But truth be told, when it comes to imagining a society of “health-care-haves” and “health-care-have-nots”, who needs fiction?

Posted in Ethics, Genetic Testing, Sequencing | Tagged: , , , , | Leave a Comment »

Update from the ACMG Meeting in Charlotte

Posted by Myra I. Roche on March 28, 2012

Although off to a slow start, the pace of the ACMG meeting has begun to rev up as the participants begin to round the second lap.  But if the finish line is analogous to reaching a consensus about reporting results from whole exome or whole genome sequencing, it is clear that several laps remain.   Cars, I mean, participants were jockeying for position in the open forum session last night Read the rest of this entry »

Posted in Genetic Counseling, Genetic Testing, Return of Results, Sequencing | Tagged: , , | Leave a Comment »

The ACMG Meeting in Charlotte: Geneticists Start Your Engines!

Posted by Myra I. Roche on March 21, 2012

Beginning next week, we will be reporting on interesting topics from the American College of Medical Genetics Meeting which will be held beginning March 28-31, 2012, in Charlotte, North Carolina.  We will also be posting about the short course (Tuesday, March, 27) entitled “Next Generation Sequencing: Clinical Utility, Laboratory Implementation and Bioinformatics Analysis” which promises to be a fun-filled, seven hour marathon session exploring every nook and cranny of nextgen sequencing.  Hope they’ll at least provide us with some cookies.

Other potentially interesting sessions include: Read the rest of this entry »

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Trying on Ethical Frameworks

Posted by Myra I. Roche on March 21, 2012

At our last reading group meeting, Rebecca Walker, led a discussion about creating an “ethical analysis” of a topic, such as the one we posed a few weeks ago: “Should students use their own DNA for classroom activities?” Some background information about the controversy can be found here.  Rebecca described both prescriptive and descriptive aims of an ethical analysis.  While a prescriptive approach would argue for a particular “best practice”, a descriptive one would detail the moral claims of each side of the argument.  Please note that this post represents my relatively uneducated summary of our session so feel free to contribute a comment to correct me.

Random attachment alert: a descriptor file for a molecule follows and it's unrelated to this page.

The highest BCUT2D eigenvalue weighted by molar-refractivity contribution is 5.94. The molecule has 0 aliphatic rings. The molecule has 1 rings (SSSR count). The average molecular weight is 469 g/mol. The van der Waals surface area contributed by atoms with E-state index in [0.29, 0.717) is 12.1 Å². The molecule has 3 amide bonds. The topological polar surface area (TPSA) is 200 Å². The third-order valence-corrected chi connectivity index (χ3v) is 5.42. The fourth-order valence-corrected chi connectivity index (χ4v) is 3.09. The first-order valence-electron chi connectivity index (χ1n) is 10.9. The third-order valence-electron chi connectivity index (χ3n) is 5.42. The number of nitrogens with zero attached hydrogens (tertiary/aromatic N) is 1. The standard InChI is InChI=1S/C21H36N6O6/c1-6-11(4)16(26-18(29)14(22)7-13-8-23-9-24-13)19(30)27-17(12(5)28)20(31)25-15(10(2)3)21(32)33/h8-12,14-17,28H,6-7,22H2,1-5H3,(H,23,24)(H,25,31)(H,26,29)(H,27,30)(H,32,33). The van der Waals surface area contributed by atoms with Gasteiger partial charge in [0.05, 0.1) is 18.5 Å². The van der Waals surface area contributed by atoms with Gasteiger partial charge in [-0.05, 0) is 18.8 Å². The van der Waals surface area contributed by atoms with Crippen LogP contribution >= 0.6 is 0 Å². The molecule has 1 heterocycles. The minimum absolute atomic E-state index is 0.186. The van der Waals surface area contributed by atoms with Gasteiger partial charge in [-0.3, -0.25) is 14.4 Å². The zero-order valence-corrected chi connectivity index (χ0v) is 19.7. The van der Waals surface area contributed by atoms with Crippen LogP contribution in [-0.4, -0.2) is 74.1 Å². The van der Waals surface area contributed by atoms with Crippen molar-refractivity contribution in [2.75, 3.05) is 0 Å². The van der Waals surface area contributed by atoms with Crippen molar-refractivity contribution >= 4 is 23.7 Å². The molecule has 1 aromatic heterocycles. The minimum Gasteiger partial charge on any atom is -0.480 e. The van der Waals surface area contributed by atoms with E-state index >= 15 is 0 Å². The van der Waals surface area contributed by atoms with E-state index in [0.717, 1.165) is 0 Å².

We discussed three ethical frameworks upon which we might build a prescriptive analysis for our topic: a casuistical approach, a feminist approach, and a principles-based approach.

The casuistical method, unlike the financial market, actually does rely on past performances to predict future actions.

Read the rest of this entry »

Posted in Genetic Testing, Sequencing | Tagged: , , | 6 Comments »

Tell Us What You Think!

Posted by Myra I. Roche on March 20, 2012

Do you think people should be able to obtain incidental WES results? Click to vote in the poll.